You might recognize Katja Blichfeld from her cameo in High Maintenance, the critically acclaimed HBO comedy-drama—now in its third season—she co-created and writes with her ex-husband, Ben Sinclair. The show follows the life of a bicycle-riding, Brooklyn-based weed dealer (ambiguously called The Guy and played by Sinclair) and his sometimes-sad, sometimes-funny, but always-heartwarming encounters with various New Yorkers. Blichfeld, a former casting director for 30 Rock, which she won an Emmy for, appeared in one of the show’s standout episodes from its second season, and while her role was brief, it was hard to miss her, what with her peroxide-colored lob and winsome grin. You may have also read—or at least heard about—the coming-out essay she penned just over a full year ago, at age 39. (Blichfeld officially came out at 37.) Her story would go on to become viral, the effects of which are still felt by others today. “Some [write to me] and say it helped them come out to a family member or a partner,” Blichfeld tells CR. “Some are like, ‘I’m going through this right now. I’ve got weird physical symptoms that all point to an anxiety that I can’t deny anymore.’ My hope in writing it was that it would help at least one person feel OK. So, I’m happy about the results.”
Though it’s only been a little over two years since High Maintenance first premiered on HBO, the show originally began as a web series on Vimeo in 2012. Since then, a lot’s changed: For starters, Blichfeld and Sinclair (amicably) divorced, and Blichfeld is now happily in a relationship with her girlfriend, Adele, who she met at a restaurant a couple of winters ago. Additionally, what began as a low-budget project born from what Blichfeld has called “a blissful cloud of pot smoke and domesticity” has since ballooned into a well-crafted and award-winning production with notable cast members and the backing of one of the biggest television networks in the game. One thing that’s remained the same? Blichfeld and Sinclair’s flawless synchronicity and expert ability to mix cleverness, humor, and voyeurism. Below, Blichfeld took a break from wrapping up post-production for High Maintenance to chat with CR about fashion, beauty, weed culture, and more.
It’s been seven years since High Maintenance first premiered as a web series. Has your personal style evolved since then? If so, how?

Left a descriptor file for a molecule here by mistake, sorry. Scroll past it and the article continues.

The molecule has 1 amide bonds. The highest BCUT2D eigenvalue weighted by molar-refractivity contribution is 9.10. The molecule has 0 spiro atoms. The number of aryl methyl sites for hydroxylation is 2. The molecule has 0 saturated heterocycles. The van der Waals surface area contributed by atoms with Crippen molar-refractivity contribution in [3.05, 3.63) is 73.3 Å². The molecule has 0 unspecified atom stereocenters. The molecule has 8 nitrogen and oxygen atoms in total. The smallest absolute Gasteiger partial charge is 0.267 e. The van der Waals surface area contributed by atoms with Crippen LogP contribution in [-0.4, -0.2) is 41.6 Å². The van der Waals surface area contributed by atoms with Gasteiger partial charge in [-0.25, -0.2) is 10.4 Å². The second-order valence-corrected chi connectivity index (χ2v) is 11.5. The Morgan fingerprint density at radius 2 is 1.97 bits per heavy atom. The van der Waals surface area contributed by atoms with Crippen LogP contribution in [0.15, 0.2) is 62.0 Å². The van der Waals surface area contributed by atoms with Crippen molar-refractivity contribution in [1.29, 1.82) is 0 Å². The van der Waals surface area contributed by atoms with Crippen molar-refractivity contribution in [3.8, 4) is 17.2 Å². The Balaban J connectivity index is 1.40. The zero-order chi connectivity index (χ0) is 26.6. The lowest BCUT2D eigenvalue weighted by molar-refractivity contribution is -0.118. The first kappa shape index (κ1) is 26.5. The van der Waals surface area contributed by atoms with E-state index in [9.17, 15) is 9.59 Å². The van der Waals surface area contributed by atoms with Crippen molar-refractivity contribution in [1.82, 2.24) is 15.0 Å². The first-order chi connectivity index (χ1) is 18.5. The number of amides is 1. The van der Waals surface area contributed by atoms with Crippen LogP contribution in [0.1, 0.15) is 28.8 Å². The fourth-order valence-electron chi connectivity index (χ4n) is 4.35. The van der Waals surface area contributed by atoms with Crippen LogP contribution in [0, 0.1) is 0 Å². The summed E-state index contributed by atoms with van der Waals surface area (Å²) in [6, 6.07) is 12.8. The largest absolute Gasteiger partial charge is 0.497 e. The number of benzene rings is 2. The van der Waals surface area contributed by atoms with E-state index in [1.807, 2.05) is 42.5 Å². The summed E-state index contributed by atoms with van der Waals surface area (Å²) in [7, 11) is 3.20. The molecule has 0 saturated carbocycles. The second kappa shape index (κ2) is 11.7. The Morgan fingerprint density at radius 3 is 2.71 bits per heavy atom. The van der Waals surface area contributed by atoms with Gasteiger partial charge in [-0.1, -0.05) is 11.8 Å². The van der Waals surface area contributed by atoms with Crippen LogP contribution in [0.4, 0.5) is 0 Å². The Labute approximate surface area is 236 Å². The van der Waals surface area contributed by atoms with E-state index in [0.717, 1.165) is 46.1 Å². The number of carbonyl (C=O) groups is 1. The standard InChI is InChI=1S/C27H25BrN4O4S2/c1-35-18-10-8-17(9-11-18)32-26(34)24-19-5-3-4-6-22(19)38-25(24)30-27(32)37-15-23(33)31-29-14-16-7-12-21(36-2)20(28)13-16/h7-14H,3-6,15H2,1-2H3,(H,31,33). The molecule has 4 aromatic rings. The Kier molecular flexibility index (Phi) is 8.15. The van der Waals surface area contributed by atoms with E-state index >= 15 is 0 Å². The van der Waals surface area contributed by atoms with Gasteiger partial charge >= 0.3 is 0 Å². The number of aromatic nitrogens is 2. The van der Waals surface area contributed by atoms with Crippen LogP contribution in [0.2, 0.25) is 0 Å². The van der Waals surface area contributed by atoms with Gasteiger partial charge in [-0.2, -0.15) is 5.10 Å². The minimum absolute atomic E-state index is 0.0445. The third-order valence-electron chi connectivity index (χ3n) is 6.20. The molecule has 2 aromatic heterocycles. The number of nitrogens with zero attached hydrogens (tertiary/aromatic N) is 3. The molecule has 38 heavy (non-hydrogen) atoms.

“I used to feel like I could only wear dark colors and I hid behind a lot of hair and glasses. My bangs were my shield for so long. And every time there was an event or a press moment, I put on a full face of makeup. Since I came out a couple of years ago, I’ve definitely allowed a lot more color into my wardrobe, and now I don’t wear makeup at all.”
How would you describe your look?
“Last year, a journalist described [my style] as ‘millennial Baby-Sitters Club‘ or something like that, and I was like, ‘Yeah. I’ll take it.’ I definitely like a little humor in my look. And there’s always an element of nostalgia.”
I read that you and your girlfriend, Adele, often share clothes. Who has the better style?
“Adele. She’s so swaggy. No matter what she wears, it looks good.”
Who’s your ultimate fashion icon?
“My great aunt Laura, who died in the early 2000s. She had a truly iconic look that never changed. She wore her hair in two braids and pinned them into a crown on top of her head for her whole life. She had a handful of dresses from the ’70s that she seemed to rotate, and she always had a full look—you know, with the matching shoes, bags, gloves, and hat. And she always wore a red lip: Revlon’s [Super Lustrous Lipstick] in Fire & Ice.“
Do you have any fashion regrets or painful style memories?
“Nah—life is too short for regrets. Every look I’ve had has been a result of where I was in life, you know? When I look back, I can almost track my emotional condition by the length and volume of my hair. The more of it there is, the more shit I’m probably going through on the inside.”